The COM battles are the only branch of multiplayer I’ve played, but I believe I understand the gist of it. Multiplayer battle stages are competitions to get more points in a particular song than an opponent, at times using small cheats called “tricks” to disorient and confuse the opposing player and attempt to claim victory while they are distracted. Tricks have several effects, such as taking away your opponent’s visual aides or decreasing the amount of time they get to respond to a beat. Aside from the tricks, the songs play out just like the single-player battles, so one could theoretically practice a song to perfection and overcome any tricks thrown at them. This is a comforting thought, considering that visual aides can be disabled at the same time as enemies are made invisible. Good luck playing the game blind!
This is our shop, Kupo!
Thankfully, the music stages aren’t all that there is to experience in Kingdom Hearts: Melody of Memory. Item synthesis, a Kingdom Hearts series staple, returns in MoM, allowing for the crafting of items, songs, and other goodies for completionists to sink their teeth into. Different parties can be leveled up and swapped around for some more aesthetic flavor in each song stage, and there are a ton of achievements that can be accomplished for 100% completion. Lastly, there is a rhythm point counter that continually adds together points accumulated after each song, just like in the Final Fantasy Theatrhythm series. However, unlike Theatrhythm, it doesn’t seem that the counter unlocks anything substantial. There aren’t any more characters than the four parties unlocked in the story mode, and the songs are all either similarly unlocked in story mode, or synthesized.
So….When do we get Melody of Memory Re: Mix 2.0?
While I enjoyed the amount of content available in Kingdom Hearts: Melody of Memory, I was left wanting for more in several areas. The first is in character adaptability. In Final Fantasy Theatrhythm, characters from different games were all able to cross over and be changed out to make any mix of four-man parties. I think that should also be an option for MoM’s similar three-character paths. As it is, character decisions rarely affect anything, since all they do is go through animations in response to button prompts. What bothers me, in particular, is how the game handles one of my favorite characters, Riku. Fans of the series know him as one of its more serious characters, with arguably one of the best character arcs. One would think he would get party members that match his overall character, but alas, this is not the case. Instead, he gets grouped with some of the most cartoony, and least important, characters in the series. Riku may not be as “edgy” as he was in the early Kingdom Hearts games, but they didn’t have to “do him dirty like that”.
On another note, it would be great to be able to “reskin” the party characters according to different games. Instead of being stuck with Sora’s design from the first Kingdom Hearts, I would love to play with his Kingdom Hearts 2 outfit and abilities, a design that is still my favorite in the series. Same with blindfolded Riku. My poor, massacred boy.
However, I have to say that I am very happy with the music selection in Melody of Memory. There are 150 songs to play from about ten different Kingdom Hearts games, not to mention the bonus Disney and Kingdom Hearts Orchestrated tracks! However, I noticed that there were some tracks that had been skipped over somewhere down the line, and I was disappointed to miss them. A major example is the music for Deep Jungle, a Tarzan-based world from KH1. My best guess is that Square wasn’t able to add certain tracks for copyright reasons. I would assume that would be the same reason why KH 2’s Port Royal and Kingdom Hearts: Dream Drop Distance’s “Symphony of Sorcery” music were also omitted. However, I do not understand why there are no playable interpretations of Dearly Beloved (the title menu theme for each Kingdom Hearts game). It’s one of the best pieces of the series, and there is a different version for each title, including Melody of Memory. Speaking of different versions, I am also bummed that tracks such as Hollow Bastion/Radiant Garden have 3 different iterations of the same song, while others, such as KH 2’s superior version of One-Winged Angel, weren’t included. While on the topic of One-Winged Angel, I’d love to see a pack of Final Fantasy DLC added to the game. Leon, Yuffie, and Aerith as playable characters, on select Final Fantasy bonus tracks? Yes, please.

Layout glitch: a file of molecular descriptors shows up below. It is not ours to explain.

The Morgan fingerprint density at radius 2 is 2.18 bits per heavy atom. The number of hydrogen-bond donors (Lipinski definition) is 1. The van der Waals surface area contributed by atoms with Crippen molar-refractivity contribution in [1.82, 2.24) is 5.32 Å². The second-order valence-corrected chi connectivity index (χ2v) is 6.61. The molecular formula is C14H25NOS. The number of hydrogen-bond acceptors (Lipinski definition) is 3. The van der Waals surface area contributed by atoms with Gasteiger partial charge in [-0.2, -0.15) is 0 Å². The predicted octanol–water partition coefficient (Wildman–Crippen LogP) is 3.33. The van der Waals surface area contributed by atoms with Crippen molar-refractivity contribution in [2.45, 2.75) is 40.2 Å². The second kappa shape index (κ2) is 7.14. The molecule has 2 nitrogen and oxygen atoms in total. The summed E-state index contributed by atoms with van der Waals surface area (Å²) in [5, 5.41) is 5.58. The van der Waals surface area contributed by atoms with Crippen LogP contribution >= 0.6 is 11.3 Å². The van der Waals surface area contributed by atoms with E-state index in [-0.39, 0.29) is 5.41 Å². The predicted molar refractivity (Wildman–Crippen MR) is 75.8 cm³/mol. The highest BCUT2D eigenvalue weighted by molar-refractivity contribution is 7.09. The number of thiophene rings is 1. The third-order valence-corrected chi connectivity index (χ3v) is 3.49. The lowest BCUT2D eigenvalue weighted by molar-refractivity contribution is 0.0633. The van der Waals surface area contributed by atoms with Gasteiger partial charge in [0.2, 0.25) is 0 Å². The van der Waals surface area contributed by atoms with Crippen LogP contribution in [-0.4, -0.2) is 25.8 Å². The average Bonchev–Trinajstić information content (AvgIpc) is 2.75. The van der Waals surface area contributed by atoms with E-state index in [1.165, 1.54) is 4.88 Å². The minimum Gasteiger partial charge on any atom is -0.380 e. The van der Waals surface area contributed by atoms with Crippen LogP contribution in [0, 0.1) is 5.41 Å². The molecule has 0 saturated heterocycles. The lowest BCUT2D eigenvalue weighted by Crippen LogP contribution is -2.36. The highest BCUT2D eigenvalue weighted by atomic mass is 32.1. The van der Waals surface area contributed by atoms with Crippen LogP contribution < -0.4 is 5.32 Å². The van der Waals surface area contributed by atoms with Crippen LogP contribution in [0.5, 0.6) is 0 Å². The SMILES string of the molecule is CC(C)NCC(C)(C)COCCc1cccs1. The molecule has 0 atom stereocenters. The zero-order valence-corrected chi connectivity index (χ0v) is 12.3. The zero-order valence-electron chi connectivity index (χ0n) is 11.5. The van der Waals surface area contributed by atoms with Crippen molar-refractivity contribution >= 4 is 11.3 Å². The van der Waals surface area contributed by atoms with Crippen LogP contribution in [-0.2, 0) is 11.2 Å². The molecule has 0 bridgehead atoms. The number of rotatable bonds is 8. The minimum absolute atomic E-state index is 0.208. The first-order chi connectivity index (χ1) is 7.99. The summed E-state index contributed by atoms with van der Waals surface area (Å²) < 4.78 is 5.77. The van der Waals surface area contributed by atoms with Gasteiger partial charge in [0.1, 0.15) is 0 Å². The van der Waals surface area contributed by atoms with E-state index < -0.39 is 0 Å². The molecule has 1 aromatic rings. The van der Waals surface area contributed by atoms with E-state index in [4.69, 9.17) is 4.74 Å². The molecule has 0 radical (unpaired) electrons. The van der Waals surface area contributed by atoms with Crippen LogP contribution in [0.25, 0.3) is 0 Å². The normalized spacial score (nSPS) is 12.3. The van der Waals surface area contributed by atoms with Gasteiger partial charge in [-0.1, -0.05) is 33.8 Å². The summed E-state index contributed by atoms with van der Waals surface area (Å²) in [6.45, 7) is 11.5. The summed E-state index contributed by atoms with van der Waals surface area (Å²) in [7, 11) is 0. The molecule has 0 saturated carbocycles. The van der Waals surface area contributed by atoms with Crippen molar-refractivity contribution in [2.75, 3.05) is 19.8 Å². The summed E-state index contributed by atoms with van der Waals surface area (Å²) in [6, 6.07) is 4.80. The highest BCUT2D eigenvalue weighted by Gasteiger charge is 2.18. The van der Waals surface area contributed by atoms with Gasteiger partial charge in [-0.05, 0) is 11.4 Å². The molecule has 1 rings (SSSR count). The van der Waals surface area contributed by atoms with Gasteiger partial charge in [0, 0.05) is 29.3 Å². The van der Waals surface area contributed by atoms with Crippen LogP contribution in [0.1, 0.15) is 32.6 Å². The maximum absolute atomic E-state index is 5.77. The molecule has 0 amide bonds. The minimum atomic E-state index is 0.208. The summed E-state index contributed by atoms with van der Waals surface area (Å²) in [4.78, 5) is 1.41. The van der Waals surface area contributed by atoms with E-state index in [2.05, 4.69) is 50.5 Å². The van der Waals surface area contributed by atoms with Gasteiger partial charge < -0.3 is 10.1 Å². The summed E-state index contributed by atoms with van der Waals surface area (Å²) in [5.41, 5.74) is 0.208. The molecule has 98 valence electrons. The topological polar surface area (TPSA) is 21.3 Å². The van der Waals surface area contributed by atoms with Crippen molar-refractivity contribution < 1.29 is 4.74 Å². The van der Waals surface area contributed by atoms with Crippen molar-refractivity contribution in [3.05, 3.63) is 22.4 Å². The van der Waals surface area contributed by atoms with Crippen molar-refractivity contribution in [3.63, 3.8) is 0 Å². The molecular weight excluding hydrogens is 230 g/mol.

If there is anything I have learned from the end of Kingdom Hearts 3 and Kingdom Hearts: Melody of Memory, it’s that Nomura still knows how to play with my heartstrings. In a commentary on the game, he states that “…I believe music and memories are closely tied together. Looking back on various moments in the games I’m sure you’ll find that they are tied to the music.” If the tears of nostalgia I had to keep fighting back while playing indicates anything, it’s that this statement is absolutely true, and powerfully so.
I am honestly worried for the state of Kingdom Hearts, specifically its future as a series. Nearly all of its beautiful story arcs came to a close in the otherwise-disappointing Kingdom Hearts 3, which doesn’t leave much room for growth. I am worried I won’t get to experience another story akin to Riku’s redemption arc, or the separation of the Birth by Sleep trio. But I continue to hold onto hope that I will, with everything I’ve got. Meanwhile, I will continue to play Melody of Memory, continue to remember how this beloved Final Fantasy-Disney hybrid series started, and continue to discover what it has become and is growing into.
The Bottom Line
Kingdom Hearts: Melody of Memory isn't perfect, but the fanservice is so good, I can almost overlook my disappointment in Kingdom Hearts 3.